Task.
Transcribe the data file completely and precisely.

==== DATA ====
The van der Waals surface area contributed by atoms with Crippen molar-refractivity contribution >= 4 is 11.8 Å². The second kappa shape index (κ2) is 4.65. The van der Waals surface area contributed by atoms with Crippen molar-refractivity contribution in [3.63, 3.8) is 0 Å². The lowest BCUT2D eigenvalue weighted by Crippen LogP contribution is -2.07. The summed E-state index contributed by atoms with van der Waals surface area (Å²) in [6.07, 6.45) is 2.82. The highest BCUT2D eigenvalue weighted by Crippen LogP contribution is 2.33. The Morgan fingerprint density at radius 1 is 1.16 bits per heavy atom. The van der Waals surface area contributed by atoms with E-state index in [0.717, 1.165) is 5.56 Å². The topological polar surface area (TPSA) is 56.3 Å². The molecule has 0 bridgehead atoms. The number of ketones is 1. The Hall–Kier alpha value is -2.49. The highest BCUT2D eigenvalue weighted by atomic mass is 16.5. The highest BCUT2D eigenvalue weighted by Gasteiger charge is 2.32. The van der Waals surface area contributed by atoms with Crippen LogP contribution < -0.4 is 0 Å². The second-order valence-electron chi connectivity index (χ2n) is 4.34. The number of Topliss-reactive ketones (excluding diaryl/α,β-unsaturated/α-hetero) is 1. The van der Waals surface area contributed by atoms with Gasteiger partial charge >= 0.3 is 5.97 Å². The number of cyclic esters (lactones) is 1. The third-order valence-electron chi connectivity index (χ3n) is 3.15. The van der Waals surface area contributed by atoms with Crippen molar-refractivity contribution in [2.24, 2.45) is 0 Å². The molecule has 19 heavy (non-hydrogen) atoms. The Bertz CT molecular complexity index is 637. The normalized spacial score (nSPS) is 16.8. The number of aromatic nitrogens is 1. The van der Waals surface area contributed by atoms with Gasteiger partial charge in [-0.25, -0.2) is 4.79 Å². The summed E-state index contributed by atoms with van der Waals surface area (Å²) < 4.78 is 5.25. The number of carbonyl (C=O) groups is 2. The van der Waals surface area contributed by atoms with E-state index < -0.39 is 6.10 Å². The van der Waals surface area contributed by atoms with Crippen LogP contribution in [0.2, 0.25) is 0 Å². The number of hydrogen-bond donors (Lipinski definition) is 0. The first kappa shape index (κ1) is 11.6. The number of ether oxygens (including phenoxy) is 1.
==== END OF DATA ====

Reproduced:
The van der Waals surface area contributed by atoms with Crippen molar-refractivity contribution >= 4 is 11.8 Å². The second kappa shape index (κ2) is 4.65. The van der Waals surface area contributed by atoms with Crippen molar-refractivity contribution in [3.63, 3.8) is 0 Å². The lowest BCUT2D eigenvalue weighted by Crippen LogP contribution is -2.07. The summed E-state index contributed by atoms with van der Waals surface area (Å²) in [6.07, 6.45) is 2.82. The highest BCUT2D eigenvalue weighted by Crippen LogP contribution is 2.33. The Morgan fingerprint density at radius 1 is 1.16 bits per heavy atom. The van der Waals surface area contributed by atoms with E-state index in [0.717, 1.165) is 5.56 Å². The topological polar surface area (TPSA) is 56.3 Å². The molecule has 0 bridgehead atoms. The number of ketones is 1. The Hall–Kier alpha value is -2.49. The highest BCUT2D eigenvalue weighted by atomic mass is 16.5. The highest BCUT2D eigenvalue weighted by Gasteiger charge is 2.32. The van der Waals surface area contributed by atoms with Crippen LogP contribution < -0.4 is 0 Å². The second-order valence-electron chi connectivity index (χ2n) is 4.34. The number of Topliss-reactive ketones (excluding diaryl/α,β-unsaturated/α-hetero) is 1. The van der Waals surface area contributed by atoms with Gasteiger partial charge >= 0.3 is 5.97 Å². The number of cyclic esters (lactones) is 1. The third-order valence-electron chi connectivity index (χ3n) is 3.15. The van der Waals surface area contributed by atoms with Crippen molar-refractivity contribution in [2.24, 2.45) is 0 Å². The molecule has 19 heavy (non-hydrogen) atoms. The Bertz CT molecular complexity index is 637. The normalized spacial score (nSPS) is 16.8. The number of aromatic nitrogens is 1. The van der Waals surface area contributed by atoms with Gasteiger partial charge in [-0.25, -0.2) is 4.79 Å². The summed E-state index contributed by atoms with van der Waals surface area (Å²) < 4.78 is 5.25. The number of carbonyl (C=O) groups is 2. The van der Waals surface area contributed by atoms with E-state index < -0.39 is 6.10 Å². The van der Waals surface area contributed by atoms with Crippen LogP contribution in [0.2, 0.25) is 0 Å². The number of hydrogen-bond donors (Lipinski definition) is 0. The first kappa shape index (κ1) is 11.6. The number of ether oxygens (including phenoxy) is 1.